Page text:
|art and landscape : outdoor strategies for critical perception|
|Gift of the Wind by Susumu Shingu|
|Gift of the Wind + photos|
|4.213J/11.308J Urban Nature and City Design|
The city of Cambridge has had an invigorating awareness of the importance of its urban landscape and has tried to provide a public space where citizens, in adition benefiting from accessibility, commodity and mobility in their physical environment, can also enjoy from the city's public life. One of the projects that is intrinsically connected to the transformation of a place is the sculpture "The Gift of the Wind" by Susumu Shingu. Located at Porter Square, it was commissioned in 1983 by the private company Massachusetts Bay Transportation Authority (MBTA) through the Cambridge Arts Council's Arts On The Line Program. Presently this art work belongs to the MBTA art collection.
This project was conceived at the same time as the Porter Square Subway and Commuter Rail Station was being constructed. Shingu was invited to design one of his kinetic works in association with the Cambridge Seven Associates, the studio responsible for the architecture and construction of the station. This public art project was also intended to celebrate the expansion of the MBTA subway red line service to Alewife.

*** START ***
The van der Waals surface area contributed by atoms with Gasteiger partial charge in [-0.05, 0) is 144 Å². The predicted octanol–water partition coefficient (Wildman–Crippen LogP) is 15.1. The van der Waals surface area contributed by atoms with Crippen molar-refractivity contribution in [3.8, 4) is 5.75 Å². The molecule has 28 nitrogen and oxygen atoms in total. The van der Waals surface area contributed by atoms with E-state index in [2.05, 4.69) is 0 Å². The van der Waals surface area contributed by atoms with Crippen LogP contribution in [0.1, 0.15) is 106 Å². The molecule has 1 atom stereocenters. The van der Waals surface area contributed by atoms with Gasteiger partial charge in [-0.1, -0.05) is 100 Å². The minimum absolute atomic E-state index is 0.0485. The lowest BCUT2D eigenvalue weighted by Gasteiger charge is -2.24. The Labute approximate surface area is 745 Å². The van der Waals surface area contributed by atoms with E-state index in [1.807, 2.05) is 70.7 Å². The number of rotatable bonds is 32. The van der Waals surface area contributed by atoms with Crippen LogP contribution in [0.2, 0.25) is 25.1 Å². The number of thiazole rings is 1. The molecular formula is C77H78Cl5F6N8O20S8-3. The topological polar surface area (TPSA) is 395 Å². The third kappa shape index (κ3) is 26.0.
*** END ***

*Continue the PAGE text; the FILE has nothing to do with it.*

Shingu's project fulfilled what was expected of a modern monument. In the words of the Architect Louis Bakanowsky, founder of the Cambridge Seven Associates, "(...) the challenge of modern sculpture is not the making of closed, volumetric objects. Instead, today's sculpture must deal with issues of space, movement and address a much wider set of references" and Shingu's work was able to "create a resonance between the viewer's own inner rhytms and those of the larger world of nature."
Susumu Shingu has developed a unique and exclusive art practice inspired by the mobile and kinetic artistic movement also reclaiming a broader awareness of the possibilities and relations of natural forces within art. Shingu has tactically developed a style of his own, deeply inspired by and concerned with the environment and the world of natural forces. Besides the technology used, his sculptures are sophistically made of wind, water and light transformed, to provoke an experience of a combination of reflection, diffraction, flow and gravity in the city landscape but also in the wilder ones too. Shingu's projects celebrate the possibilities that nature has to show itself in unpredictable ways.
"The Gift of the Wind" is a wind sculpture that mediates one's contact with nature, giving shape and making visible the energy of the wind. It's a tall sculpture that contains coloured red "wings" composed of 3 half-disks rotating vertically and horizontally.
It's one of Cambridge's most visible landmarks.
|drawing by Susumu Shingu||model by Susumu Shingu|